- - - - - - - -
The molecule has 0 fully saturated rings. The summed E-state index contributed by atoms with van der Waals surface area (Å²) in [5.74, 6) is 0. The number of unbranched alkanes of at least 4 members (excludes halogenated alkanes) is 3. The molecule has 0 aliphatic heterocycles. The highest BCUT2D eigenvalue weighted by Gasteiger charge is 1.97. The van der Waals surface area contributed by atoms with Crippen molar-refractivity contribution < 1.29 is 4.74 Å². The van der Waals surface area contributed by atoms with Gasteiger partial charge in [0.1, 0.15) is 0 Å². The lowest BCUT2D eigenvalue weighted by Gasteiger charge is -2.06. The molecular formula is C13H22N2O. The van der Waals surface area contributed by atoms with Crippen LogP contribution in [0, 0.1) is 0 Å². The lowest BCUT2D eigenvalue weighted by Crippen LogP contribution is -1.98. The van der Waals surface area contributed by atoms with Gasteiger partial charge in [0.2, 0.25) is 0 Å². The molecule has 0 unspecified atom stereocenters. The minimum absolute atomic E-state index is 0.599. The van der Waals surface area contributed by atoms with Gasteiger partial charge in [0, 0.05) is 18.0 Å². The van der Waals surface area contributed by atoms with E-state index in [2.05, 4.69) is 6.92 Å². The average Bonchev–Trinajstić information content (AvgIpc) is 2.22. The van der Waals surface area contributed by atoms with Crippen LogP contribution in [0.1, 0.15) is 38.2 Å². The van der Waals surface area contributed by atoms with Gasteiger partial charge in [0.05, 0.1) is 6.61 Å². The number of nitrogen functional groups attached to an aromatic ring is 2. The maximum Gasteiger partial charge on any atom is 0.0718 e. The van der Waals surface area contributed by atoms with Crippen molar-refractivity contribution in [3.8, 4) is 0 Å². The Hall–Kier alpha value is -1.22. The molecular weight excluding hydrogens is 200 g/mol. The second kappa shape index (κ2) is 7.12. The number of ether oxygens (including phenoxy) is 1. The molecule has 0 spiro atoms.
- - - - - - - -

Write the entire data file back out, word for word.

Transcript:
The molecule has 0 fully saturated rings. The summed E-state index contributed by atoms with van der Waals surface area (Å²) in [5.74, 6) is 0. The number of unbranched alkanes of at least 4 members (excludes halogenated alkanes) is 3. The molecule has 0 aliphatic heterocycles. The highest BCUT2D eigenvalue weighted by Gasteiger charge is 1.97. The van der Waals surface area contributed by atoms with Crippen molar-refractivity contribution < 1.29 is 4.74 Å². The van der Waals surface area contributed by atoms with Gasteiger partial charge in [0.1, 0.15) is 0 Å². The lowest BCUT2D eigenvalue weighted by Gasteiger charge is -2.06. The molecular formula is C13H22N2O. The van der Waals surface area contributed by atoms with Crippen LogP contribution in [0, 0.1) is 0 Å². The lowest BCUT2D eigenvalue weighted by Crippen LogP contribution is -1.98. The van der Waals surface area contributed by atoms with Gasteiger partial charge in [0.2, 0.25) is 0 Å². The molecule has 0 unspecified atom stereocenters. The minimum absolute atomic E-state index is 0.599. The van der Waals surface area contributed by atoms with Gasteiger partial charge in [0, 0.05) is 18.0 Å². The van der Waals surface area contributed by atoms with E-state index in [2.05, 4.69) is 6.92 Å². The average Bonchev–Trinajstić information content (AvgIpc) is 2.22. The van der Waals surface area contributed by atoms with Crippen LogP contribution in [0.1, 0.15) is 38.2 Å². The van der Waals surface area contributed by atoms with Gasteiger partial charge in [0.05, 0.1) is 6.61 Å². The number of nitrogen functional groups attached to an aromatic ring is 2. The maximum Gasteiger partial charge on any atom is 0.0718 e. The van der Waals surface area contributed by atoms with Crippen molar-refractivity contribution in [3.8, 4) is 0 Å². The Hall–Kier alpha value is -1.22. The molecular weight excluding hydrogens is 200 g/mol. The second kappa shape index (κ2) is 7.12. The number of ether oxygens (including phenoxy) is 1. The molecule has 0 spiro atoms.